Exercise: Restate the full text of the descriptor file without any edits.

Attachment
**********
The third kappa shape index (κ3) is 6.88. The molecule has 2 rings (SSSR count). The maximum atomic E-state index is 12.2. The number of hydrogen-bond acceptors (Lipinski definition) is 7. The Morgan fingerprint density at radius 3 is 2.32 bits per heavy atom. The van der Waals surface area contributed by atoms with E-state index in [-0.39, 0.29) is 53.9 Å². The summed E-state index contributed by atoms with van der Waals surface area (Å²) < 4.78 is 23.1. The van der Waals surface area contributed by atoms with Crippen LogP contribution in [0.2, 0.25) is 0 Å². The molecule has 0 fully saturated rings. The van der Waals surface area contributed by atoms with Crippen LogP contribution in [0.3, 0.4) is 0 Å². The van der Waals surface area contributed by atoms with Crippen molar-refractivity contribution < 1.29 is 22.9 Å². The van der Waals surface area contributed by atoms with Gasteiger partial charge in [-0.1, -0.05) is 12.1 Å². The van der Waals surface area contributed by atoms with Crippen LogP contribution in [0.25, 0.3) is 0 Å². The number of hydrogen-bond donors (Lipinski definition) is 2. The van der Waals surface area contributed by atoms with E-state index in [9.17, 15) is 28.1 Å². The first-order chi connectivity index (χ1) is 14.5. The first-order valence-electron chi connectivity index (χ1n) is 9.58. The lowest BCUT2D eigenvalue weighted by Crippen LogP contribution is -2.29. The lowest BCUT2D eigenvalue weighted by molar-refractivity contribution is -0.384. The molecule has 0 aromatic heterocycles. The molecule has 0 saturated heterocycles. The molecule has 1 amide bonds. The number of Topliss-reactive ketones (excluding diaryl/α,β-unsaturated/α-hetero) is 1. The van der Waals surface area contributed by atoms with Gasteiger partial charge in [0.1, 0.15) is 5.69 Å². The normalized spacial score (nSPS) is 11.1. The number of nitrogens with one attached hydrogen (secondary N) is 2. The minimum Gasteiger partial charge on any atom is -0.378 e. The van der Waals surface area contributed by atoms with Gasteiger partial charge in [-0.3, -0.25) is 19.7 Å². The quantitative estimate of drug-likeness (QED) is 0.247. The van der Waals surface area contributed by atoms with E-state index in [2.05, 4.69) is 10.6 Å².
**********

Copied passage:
The third kappa shape index (κ3) is 6.88. The molecule has 2 rings (SSSR count). The maximum atomic E-state index is 12.2. The number of hydrogen-bond acceptors (Lipinski definition) is 7. The Morgan fingerprint density at radius 3 is 2.32 bits per heavy atom. The van der Waals surface area contributed by atoms with E-state index in [-0.39, 0.29) is 53.9 Å². The summed E-state index contributed by atoms with van der Waals surface area (Å²) < 4.78 is 23.1. The van der Waals surface area contributed by atoms with Crippen LogP contribution in [0.2, 0.25) is 0 Å². The molecule has 0 fully saturated rings. The van der Waals surface area contributed by atoms with Crippen LogP contribution in [0.3, 0.4) is 0 Å². The van der Waals surface area contributed by atoms with Crippen molar-refractivity contribution < 1.29 is 22.9 Å². The van der Waals surface area contributed by atoms with Gasteiger partial charge in [-0.1, -0.05) is 12.1 Å². The van der Waals surface area contributed by atoms with Crippen LogP contribution in [0.25, 0.3) is 0 Å². The number of hydrogen-bond donors (Lipinski definition) is 2. The van der Waals surface area contributed by atoms with E-state index in [9.17, 15) is 28.1 Å². The first-order chi connectivity index (χ1) is 14.5. The first-order valence-electron chi connectivity index (χ1n) is 9.58. The lowest BCUT2D eigenvalue weighted by Crippen LogP contribution is -2.29. The lowest BCUT2D eigenvalue weighted by molar-refractivity contribution is -0.384. The molecule has 0 aromatic heterocycles. The molecule has 0 saturated heterocycles. The molecule has 1 amide bonds. The number of Topliss-reactive ketones (excluding diaryl/α,β-unsaturated/α-hetero) is 1. The van der Waals surface area contributed by atoms with Gasteiger partial charge in [0.1, 0.15) is 5.69 Å². The normalized spacial score (nSPS) is 11.1. The number of nitrogens with one attached hydrogen (secondary N) is 2. The minimum Gasteiger partial charge on any atom is -0.378 e. The van der Waals surface area contributed by atoms with Gasteiger partial charge in [-0.3, -0.25) is 19.7 Å². The quantitative estimate of drug-likeness (QED) is 0.247. The van der Waals surface area contributed by atoms with E-state index in [2.05, 4.69) is 10.6 Å².